Redesigned race-quad should have broad appeal
Don’t be fooled by Yamaha’s new YFZ450R. Though it sounds basically the same as the venerable YFZ450 in name, this quad is an entirely different animal altogether. Yamaha didn’t just tweak the YFZ450 here and there and throw on the ‘R’. Instead the slate was wiped completely clean and a new machine was built from the ground up, including a new engine, new frame and new motocross-wide chassis.
When putting this quad together, Yamaha had to figure out who was going to buy it. According to the company’s research, 50% of its customers say racing technology was their main influence for purchasing the YFZ450. However, only 15% actually race the quads on motocross tracks. Ultimately, Yamaha decided it needed to build an affordable vehicle that would appeal to the average customer that wanted the latest racing technology but wasn’t going to race, as well as the hard-core customer that wanted a machine that could be easily modified in order to compete on the track. This was no small task, but Yamaha came up with some interesting solutions.
First off, at 48.8 inches wide, the YFZ450R is three inches wider than the YFZ450. That is fully motocross legal, so you can ride on the track without having to add spacers or replace the front end or rear axle. What Yamaha didn’t do was equip it with 18-inch rear track tires. Because most YFZ450R owners don’t ride on the track, 18-inch tires don’t make as much sense. Instead, 20-inch rear tires are standard, which can be used on the track for the average rider, as well as in cross-country settings.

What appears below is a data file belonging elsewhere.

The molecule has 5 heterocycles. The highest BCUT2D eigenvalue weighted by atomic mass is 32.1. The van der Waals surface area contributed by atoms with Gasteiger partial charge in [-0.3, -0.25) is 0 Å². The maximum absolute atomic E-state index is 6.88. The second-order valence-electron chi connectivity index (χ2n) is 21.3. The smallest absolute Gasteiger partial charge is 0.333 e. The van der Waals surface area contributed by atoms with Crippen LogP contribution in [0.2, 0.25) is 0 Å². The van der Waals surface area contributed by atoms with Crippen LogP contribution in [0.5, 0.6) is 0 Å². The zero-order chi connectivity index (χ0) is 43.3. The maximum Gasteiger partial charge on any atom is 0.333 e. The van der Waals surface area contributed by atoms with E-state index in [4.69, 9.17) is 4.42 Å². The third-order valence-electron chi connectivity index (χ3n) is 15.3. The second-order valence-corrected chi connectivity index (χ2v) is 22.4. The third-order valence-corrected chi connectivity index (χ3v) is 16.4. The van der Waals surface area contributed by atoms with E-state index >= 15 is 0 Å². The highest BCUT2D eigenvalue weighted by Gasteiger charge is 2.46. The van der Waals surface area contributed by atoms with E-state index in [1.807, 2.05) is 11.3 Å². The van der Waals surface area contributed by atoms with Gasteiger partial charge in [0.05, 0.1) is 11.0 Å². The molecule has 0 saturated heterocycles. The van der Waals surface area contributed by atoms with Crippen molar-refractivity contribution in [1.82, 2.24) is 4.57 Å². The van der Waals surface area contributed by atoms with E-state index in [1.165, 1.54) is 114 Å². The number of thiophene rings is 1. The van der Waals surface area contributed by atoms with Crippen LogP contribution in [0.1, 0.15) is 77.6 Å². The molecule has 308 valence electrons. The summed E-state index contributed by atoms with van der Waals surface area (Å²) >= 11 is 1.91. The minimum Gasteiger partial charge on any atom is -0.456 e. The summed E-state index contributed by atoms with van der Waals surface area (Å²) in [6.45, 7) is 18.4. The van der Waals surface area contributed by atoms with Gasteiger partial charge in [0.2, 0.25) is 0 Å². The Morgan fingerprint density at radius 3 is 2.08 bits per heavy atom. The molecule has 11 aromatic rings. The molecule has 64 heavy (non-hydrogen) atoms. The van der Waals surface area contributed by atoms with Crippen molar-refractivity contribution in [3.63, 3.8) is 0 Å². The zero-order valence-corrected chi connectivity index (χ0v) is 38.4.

For those who plan on using the YFZ450R for on-track racing, ITP Holeshot tires mounted on beadlock T-9 wheels are available through GYTR (Genuine Yamaha Technology Racing).
Since you’re not going to appeal to anybody without a competitive engine, Yamaha built a brand new one for the YFZ450R. It shares the same bore and stroke as its predecessor, but everything else is new, including electronic fuel injection. Also, the cylinder head and cylinder were borrowed from the YZ450F dirt bike and it features new crankcases, new gear ratios and a new crankshaft. Yamaha says power has been increased from bottom to top. That’s a lofty claim, but we’ll find out for sure when we get a chance to ride it.
Yamaha says the new engine case and crankshaft offer increased strength and durability, key for the rider who does a lot of modifications and is generally harder on the quad. Also new are the internal oil tank and passages. The original YFZ450 had an external tank. According to Yamaha, the internal design is simpler, more compact, helps centralize the mass and is easier to service.
As impressive as the new engine seems to be, perhaps the biggest change is with the frame. Yamaha decided not to use the steel frame of the YFZ450 and built a brand new cast aluminum main frame. Yamaha says it’s 15% lighter than steel and stronger because it has no welds.
The wide arc front suspension is all new.
New long-travel front shocks offer 9.8 inches of travel – 0.7 inches more than the YFZ450. Also, the front shocks are considerably longer and larger and have softer springs. The shocks have a Kashima coating on the body. This coating decreases shock temperature and friction, helping to improve shock life.
The new wide arc lower A-arms are 2.65 inches wider per side. The wide arc design, according to Yamaha, increases ground clearance.